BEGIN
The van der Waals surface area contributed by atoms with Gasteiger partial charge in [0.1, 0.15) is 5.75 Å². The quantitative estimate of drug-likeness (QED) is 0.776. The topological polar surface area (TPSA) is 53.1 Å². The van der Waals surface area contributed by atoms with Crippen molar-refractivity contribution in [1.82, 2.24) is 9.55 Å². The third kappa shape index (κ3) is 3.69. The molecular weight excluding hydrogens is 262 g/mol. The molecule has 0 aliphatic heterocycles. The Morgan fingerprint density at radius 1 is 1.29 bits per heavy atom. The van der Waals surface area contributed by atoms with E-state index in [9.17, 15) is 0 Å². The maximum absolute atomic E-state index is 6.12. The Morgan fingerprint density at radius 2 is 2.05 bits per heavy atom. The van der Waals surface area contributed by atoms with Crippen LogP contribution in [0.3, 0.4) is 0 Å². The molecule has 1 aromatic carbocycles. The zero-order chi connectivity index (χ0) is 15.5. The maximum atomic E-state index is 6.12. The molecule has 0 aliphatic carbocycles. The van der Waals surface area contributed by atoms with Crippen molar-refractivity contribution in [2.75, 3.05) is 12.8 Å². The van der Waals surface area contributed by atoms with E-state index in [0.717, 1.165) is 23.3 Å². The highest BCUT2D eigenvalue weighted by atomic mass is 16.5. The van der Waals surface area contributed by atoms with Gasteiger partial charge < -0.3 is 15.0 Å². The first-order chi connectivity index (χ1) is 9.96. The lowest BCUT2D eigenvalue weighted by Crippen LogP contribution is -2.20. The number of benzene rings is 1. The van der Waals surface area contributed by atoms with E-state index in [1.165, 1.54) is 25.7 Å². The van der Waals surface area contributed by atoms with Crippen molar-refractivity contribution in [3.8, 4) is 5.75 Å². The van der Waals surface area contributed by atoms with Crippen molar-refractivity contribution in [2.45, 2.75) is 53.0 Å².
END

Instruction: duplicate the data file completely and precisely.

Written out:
The van der Waals surface area contributed by atoms with Gasteiger partial charge in [0.1, 0.15) is 5.75 Å². The quantitative estimate of drug-likeness (QED) is 0.776. The topological polar surface area (TPSA) is 53.1 Å². The van der Waals surface area contributed by atoms with Crippen molar-refractivity contribution in [1.82, 2.24) is 9.55 Å². The third kappa shape index (κ3) is 3.69. The molecular weight excluding hydrogens is 262 g/mol. The molecule has 0 aliphatic heterocycles. The Morgan fingerprint density at radius 1 is 1.29 bits per heavy atom. The van der Waals surface area contributed by atoms with E-state index in [9.17, 15) is 0 Å². The maximum absolute atomic E-state index is 6.12. The Morgan fingerprint density at radius 2 is 2.05 bits per heavy atom. The van der Waals surface area contributed by atoms with Crippen LogP contribution in [0.3, 0.4) is 0 Å². The molecule has 1 aromatic carbocycles. The zero-order chi connectivity index (χ0) is 15.5. The maximum atomic E-state index is 6.12. The molecule has 0 aliphatic carbocycles. The van der Waals surface area contributed by atoms with Crippen molar-refractivity contribution in [2.75, 3.05) is 12.8 Å². The van der Waals surface area contributed by atoms with E-state index in [0.717, 1.165) is 23.3 Å². The highest BCUT2D eigenvalue weighted by atomic mass is 16.5. The van der Waals surface area contributed by atoms with Gasteiger partial charge < -0.3 is 15.0 Å². The first-order chi connectivity index (χ1) is 9.96. The lowest BCUT2D eigenvalue weighted by Crippen LogP contribution is -2.20. The number of benzene rings is 1. The van der Waals surface area contributed by atoms with E-state index in [1.165, 1.54) is 25.7 Å². The van der Waals surface area contributed by atoms with Crippen molar-refractivity contribution in [3.8, 4) is 5.75 Å². The van der Waals surface area contributed by atoms with Crippen molar-refractivity contribution in [2.45, 2.75) is 53.0 Å².